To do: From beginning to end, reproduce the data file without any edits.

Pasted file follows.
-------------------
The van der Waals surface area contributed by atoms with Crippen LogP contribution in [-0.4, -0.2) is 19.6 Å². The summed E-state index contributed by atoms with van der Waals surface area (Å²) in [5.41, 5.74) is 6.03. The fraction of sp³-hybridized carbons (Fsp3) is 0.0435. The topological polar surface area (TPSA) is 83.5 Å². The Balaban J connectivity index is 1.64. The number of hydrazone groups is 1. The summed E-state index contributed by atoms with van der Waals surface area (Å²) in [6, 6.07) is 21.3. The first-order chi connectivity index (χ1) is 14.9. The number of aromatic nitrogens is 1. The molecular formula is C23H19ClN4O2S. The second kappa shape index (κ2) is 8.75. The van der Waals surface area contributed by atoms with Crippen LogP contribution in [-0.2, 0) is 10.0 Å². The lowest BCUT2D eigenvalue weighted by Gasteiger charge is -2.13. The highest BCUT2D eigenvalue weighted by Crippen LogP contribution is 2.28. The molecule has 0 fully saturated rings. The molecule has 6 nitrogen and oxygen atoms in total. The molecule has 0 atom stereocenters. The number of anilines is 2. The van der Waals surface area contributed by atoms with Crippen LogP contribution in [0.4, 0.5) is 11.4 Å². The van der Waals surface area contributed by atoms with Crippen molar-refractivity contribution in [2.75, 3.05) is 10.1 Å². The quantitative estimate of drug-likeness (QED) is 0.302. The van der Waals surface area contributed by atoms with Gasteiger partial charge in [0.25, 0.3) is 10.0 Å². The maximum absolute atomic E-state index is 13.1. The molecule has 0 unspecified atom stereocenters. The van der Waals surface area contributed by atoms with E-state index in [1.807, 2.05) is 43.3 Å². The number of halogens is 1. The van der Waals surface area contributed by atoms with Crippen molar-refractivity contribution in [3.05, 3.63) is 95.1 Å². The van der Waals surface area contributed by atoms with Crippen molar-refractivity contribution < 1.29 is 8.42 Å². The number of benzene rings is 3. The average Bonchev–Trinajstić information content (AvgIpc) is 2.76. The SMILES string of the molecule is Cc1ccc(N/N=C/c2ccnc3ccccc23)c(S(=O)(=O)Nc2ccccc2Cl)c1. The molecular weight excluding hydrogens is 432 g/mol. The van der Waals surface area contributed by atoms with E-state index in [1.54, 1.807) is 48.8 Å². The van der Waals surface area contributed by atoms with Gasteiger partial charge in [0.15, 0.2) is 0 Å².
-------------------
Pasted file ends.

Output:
The van der Waals surface area contributed by atoms with Crippen LogP contribution in [-0.4, -0.2) is 19.6 Å². The summed E-state index contributed by atoms with van der Waals surface area (Å²) in [5.41, 5.74) is 6.03. The fraction of sp³-hybridized carbons (Fsp3) is 0.0435. The topological polar surface area (TPSA) is 83.5 Å². The Balaban J connectivity index is 1.64. The number of hydrazone groups is 1. The summed E-state index contributed by atoms with van der Waals surface area (Å²) in [6, 6.07) is 21.3. The first-order chi connectivity index (χ1) is 14.9. The number of aromatic nitrogens is 1. The molecular formula is C23H19ClN4O2S. The second kappa shape index (κ2) is 8.75. The van der Waals surface area contributed by atoms with Crippen LogP contribution in [-0.2, 0) is 10.0 Å². The lowest BCUT2D eigenvalue weighted by Gasteiger charge is -2.13. The highest BCUT2D eigenvalue weighted by Crippen LogP contribution is 2.28. The molecule has 0 fully saturated rings. The molecule has 6 nitrogen and oxygen atoms in total. The molecule has 0 atom stereocenters. The number of anilines is 2. The van der Waals surface area contributed by atoms with Crippen LogP contribution in [0.4, 0.5) is 11.4 Å². The van der Waals surface area contributed by atoms with Crippen molar-refractivity contribution in [2.75, 3.05) is 10.1 Å². The quantitative estimate of drug-likeness (QED) is 0.302. The van der Waals surface area contributed by atoms with Gasteiger partial charge in [0.25, 0.3) is 10.0 Å². The maximum absolute atomic E-state index is 13.1. The molecule has 0 unspecified atom stereocenters. The van der Waals surface area contributed by atoms with E-state index in [1.807, 2.05) is 43.3 Å². The number of halogens is 1. The van der Waals surface area contributed by atoms with Crippen molar-refractivity contribution in [3.05, 3.63) is 95.1 Å². The van der Waals surface area contributed by atoms with Crippen molar-refractivity contribution < 1.29 is 8.42 Å². The number of benzene rings is 3. The average Bonchev–Trinajstić information content (AvgIpc) is 2.76. The SMILES string of the molecule is Cc1ccc(N/N=C/c2ccnc3ccccc23)c(S(=O)(=O)Nc2ccccc2Cl)c1. The molecular weight excluding hydrogens is 432 g/mol. The van der Waals surface area contributed by atoms with E-state index in [1.54, 1.807) is 48.8 Å². The van der Waals surface area contributed by atoms with Gasteiger partial charge in [0.15, 0.2) is 0 Å².